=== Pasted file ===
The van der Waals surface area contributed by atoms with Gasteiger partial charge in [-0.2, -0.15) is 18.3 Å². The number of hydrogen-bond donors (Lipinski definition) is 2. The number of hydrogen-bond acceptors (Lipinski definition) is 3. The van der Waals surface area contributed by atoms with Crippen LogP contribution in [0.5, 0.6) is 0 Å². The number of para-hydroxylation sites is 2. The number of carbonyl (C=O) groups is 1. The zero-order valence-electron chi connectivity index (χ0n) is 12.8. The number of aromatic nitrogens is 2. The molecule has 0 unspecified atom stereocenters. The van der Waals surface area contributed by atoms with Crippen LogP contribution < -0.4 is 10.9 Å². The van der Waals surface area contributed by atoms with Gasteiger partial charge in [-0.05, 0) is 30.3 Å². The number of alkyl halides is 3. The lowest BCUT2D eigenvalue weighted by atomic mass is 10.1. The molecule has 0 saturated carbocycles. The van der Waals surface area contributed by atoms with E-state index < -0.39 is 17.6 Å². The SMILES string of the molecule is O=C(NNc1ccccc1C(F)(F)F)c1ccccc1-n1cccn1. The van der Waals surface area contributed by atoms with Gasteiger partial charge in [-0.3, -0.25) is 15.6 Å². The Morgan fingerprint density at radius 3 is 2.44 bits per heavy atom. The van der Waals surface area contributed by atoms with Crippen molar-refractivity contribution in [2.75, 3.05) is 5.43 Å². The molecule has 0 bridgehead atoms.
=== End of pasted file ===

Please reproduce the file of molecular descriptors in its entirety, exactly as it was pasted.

The van der Waals surface area contributed by atoms with Gasteiger partial charge in [-0.2, -0.15) is 18.3 Å². The number of hydrogen-bond donors (Lipinski definition) is 2. The number of hydrogen-bond acceptors (Lipinski definition) is 3. The van der Waals surface area contributed by atoms with Crippen LogP contribution in [0.5, 0.6) is 0 Å². The number of para-hydroxylation sites is 2. The number of carbonyl (C=O) groups is 1. The zero-order valence-electron chi connectivity index (χ0n) is 12.8. The number of aromatic nitrogens is 2. The molecule has 0 unspecified atom stereocenters. The van der Waals surface area contributed by atoms with Crippen LogP contribution < -0.4 is 10.9 Å². The van der Waals surface area contributed by atoms with Gasteiger partial charge in [-0.05, 0) is 30.3 Å². The number of alkyl halides is 3. The lowest BCUT2D eigenvalue weighted by atomic mass is 10.1. The molecule has 0 saturated carbocycles. The van der Waals surface area contributed by atoms with E-state index < -0.39 is 17.6 Å². The SMILES string of the molecule is O=C(NNc1ccccc1C(F)(F)F)c1ccccc1-n1cccn1. The van der Waals surface area contributed by atoms with Gasteiger partial charge in [-0.3, -0.25) is 15.6 Å². The Morgan fingerprint density at radius 3 is 2.44 bits per heavy atom. The van der Waals surface area contributed by atoms with Crippen molar-refractivity contribution in [2.75, 3.05) is 5.43 Å². The molecule has 0 bridgehead atoms.